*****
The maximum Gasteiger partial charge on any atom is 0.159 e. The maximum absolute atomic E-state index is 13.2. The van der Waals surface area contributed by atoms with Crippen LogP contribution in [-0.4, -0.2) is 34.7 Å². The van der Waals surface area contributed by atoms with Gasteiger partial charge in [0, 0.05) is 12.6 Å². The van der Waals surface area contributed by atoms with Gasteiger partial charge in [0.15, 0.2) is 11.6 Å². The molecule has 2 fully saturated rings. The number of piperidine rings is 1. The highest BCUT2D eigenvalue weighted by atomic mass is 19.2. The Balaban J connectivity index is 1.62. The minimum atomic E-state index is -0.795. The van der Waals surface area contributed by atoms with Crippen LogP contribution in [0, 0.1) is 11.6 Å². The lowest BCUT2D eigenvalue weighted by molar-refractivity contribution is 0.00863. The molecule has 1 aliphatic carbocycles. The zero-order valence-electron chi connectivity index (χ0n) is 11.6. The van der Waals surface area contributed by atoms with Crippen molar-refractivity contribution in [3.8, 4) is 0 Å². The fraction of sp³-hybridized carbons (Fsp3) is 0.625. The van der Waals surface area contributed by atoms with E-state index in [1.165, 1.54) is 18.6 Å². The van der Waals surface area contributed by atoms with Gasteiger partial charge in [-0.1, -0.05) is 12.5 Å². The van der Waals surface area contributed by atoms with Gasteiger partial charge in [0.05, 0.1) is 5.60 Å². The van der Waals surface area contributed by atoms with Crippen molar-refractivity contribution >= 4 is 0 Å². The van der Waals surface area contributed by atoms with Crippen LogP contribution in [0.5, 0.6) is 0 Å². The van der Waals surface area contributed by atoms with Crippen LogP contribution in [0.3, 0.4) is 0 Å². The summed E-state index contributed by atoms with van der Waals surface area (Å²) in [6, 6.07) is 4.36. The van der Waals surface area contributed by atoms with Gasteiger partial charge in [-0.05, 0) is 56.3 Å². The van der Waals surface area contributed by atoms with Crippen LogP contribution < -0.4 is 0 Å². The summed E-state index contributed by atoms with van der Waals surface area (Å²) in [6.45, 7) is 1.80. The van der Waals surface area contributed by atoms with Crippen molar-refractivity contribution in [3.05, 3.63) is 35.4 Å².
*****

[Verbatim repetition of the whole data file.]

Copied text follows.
The maximum Gasteiger partial charge on any atom is 0.159 e. The maximum absolute atomic E-state index is 13.2. The van der Waals surface area contributed by atoms with Crippen LogP contribution in [-0.4, -0.2) is 34.7 Å². The van der Waals surface area contributed by atoms with Gasteiger partial charge in [0, 0.05) is 12.6 Å². The van der Waals surface area contributed by atoms with Gasteiger partial charge in [0.15, 0.2) is 11.6 Å². The molecule has 2 fully saturated rings. The number of piperidine rings is 1. The highest BCUT2D eigenvalue weighted by atomic mass is 19.2. The Balaban J connectivity index is 1.62. The minimum atomic E-state index is -0.795. The van der Waals surface area contributed by atoms with Crippen LogP contribution in [0, 0.1) is 11.6 Å². The lowest BCUT2D eigenvalue weighted by molar-refractivity contribution is 0.00863. The molecule has 1 aliphatic carbocycles. The zero-order valence-electron chi connectivity index (χ0n) is 11.6. The van der Waals surface area contributed by atoms with Crippen molar-refractivity contribution in [3.8, 4) is 0 Å². The fraction of sp³-hybridized carbons (Fsp3) is 0.625. The van der Waals surface area contributed by atoms with E-state index in [1.165, 1.54) is 18.6 Å². The van der Waals surface area contributed by atoms with Gasteiger partial charge in [-0.1, -0.05) is 12.5 Å². The van der Waals surface area contributed by atoms with Gasteiger partial charge in [0.05, 0.1) is 5.60 Å². The van der Waals surface area contributed by atoms with Crippen molar-refractivity contribution >= 4 is 0 Å². The van der Waals surface area contributed by atoms with Crippen LogP contribution in [0.5, 0.6) is 0 Å². The van der Waals surface area contributed by atoms with Crippen LogP contribution in [0.3, 0.4) is 0 Å². The summed E-state index contributed by atoms with van der Waals surface area (Å²) in [6, 6.07) is 4.36. The van der Waals surface area contributed by atoms with Gasteiger partial charge in [-0.05, 0) is 56.3 Å². The van der Waals surface area contributed by atoms with Crippen LogP contribution < -0.4 is 0 Å². The summed E-state index contributed by atoms with van der Waals surface area (Å²) in [6.45, 7) is 1.80. The van der Waals surface area contributed by atoms with Crippen molar-refractivity contribution in [3.05, 3.63) is 35.4 Å².